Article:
What is Mind-Body Medicine?

Mind-body medicine is based on the scientific understanding of the inextricable connection among our thoughts, sensations and feelings, and our mind, body, and spirit – between ourselves and the social and natural world in which we live. It focuses on the interactions between mind and body; and the powerful ways in which emotional, mental, social and spiritual factors can directly relieve stress and improve health. It is used with individuals, groups, and entire populations.

Mind-body skills are scientifically validated to reduce stress and restore physical and psychological health. The mind-body approach heals individual trauma and builds community-wide resilience.

The Center for Mind-Body Medicine (CMBM) approach to wellness is grounded in practical, evidence-based skills for self-care, self-awareness, and group support. It emphasizes an approach that respects and enhances each person’s capacity for self-knowledge and self-care.


What’s the science behind it?

Mind-body approaches use the conscious mind to directly affect the workings of the brain and the rest of the body. The techniques exert their effect on the hypothalamus, the switching station in the brain, which exercises control over the autonomic nervous system (which controls heart rate, blood pressure etc.), the endocrine (glandular) system and the immune system.

The scientific literature on these approaches is now rich and robust. Studies dating from the late 1960’s have shown the power of mind-body techniques to balance the over-activity of the sympathetic branch of the autonomic nervous system (“the fight or flight” and “stress” responses) which is implicated in many physical and emotional diseases and conditions, with parasympathetic nervous system stimulation that promotes relaxation.

More recently, these techniques have been demonstrated to create beneficial changes in many of the body’s physiological responses (including blood pressure, stress hormone levels, pain response and immune functioning) and to make a significant clinical difference in conditions as diverse as hypertension, HIV, cancer, chronic pain, and insomnia as well as anxiety, depression, and post-traumatic stress disorder.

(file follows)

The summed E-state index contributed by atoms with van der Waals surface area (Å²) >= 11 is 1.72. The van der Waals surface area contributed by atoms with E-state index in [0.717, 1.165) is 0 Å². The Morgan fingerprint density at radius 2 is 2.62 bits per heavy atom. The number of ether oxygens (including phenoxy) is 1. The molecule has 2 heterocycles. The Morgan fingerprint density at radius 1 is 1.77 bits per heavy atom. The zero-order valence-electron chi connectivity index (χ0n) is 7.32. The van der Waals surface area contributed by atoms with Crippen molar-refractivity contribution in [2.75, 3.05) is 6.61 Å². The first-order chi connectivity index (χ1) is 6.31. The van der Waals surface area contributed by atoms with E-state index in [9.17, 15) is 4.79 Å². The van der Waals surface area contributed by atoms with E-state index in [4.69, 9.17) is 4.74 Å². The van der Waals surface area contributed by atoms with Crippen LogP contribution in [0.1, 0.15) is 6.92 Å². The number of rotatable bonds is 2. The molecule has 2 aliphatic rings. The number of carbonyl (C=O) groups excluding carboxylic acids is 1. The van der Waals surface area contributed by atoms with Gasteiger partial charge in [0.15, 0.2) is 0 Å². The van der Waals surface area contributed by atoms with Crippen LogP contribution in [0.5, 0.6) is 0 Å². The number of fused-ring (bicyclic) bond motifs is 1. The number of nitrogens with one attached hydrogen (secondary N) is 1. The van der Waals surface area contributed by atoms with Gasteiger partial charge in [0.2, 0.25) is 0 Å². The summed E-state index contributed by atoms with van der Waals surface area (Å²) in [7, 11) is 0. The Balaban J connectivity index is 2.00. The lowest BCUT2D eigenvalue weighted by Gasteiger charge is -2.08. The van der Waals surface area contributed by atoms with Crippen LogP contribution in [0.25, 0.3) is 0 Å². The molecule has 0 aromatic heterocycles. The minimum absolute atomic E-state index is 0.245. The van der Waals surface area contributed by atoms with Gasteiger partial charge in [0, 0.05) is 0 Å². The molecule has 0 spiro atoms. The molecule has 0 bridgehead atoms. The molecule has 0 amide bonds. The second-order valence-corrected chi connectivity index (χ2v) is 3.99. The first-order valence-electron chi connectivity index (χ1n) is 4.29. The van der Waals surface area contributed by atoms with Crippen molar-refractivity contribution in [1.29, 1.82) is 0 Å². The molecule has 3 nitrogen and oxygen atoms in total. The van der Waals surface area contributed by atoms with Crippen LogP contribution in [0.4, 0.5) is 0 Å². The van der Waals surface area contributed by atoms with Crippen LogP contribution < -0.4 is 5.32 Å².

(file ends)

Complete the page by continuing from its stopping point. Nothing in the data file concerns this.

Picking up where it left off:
Who is the Center for Mind-Body Medicine?

The Center for Mind-Body Medicine (CMBM) was founded in 1991 by James S. Gordon, MD, a former researcher at the U.S. National Institute of Mental Health, a clinical professor of Psychiatry and Family Medicine at Georgetown Medical School, and former chair of the White House Commission on Complementary and Alternative Medicine Policy. Over the last 25 years, CMBM’s 160 global faculty members and 5,000 trained clinicians, educators, and community leaders have successfully brought programs of self-care and group support to schools and universities, hospitals and clinics, social welfare agencies, and community-based organizations around the world. Programs have been implemented in areas touched by conflict, terrorism and natural disasters abroad in Bosnia, Macedonia, Kosovo, Israel, Gaza, Haiti, as well as in post-Katrina southern Louisiana and with US Military returning from Iraq and Afghanistan. The CMBM’s work has easily been integrated into and is compatible with different cultures and their belief systems.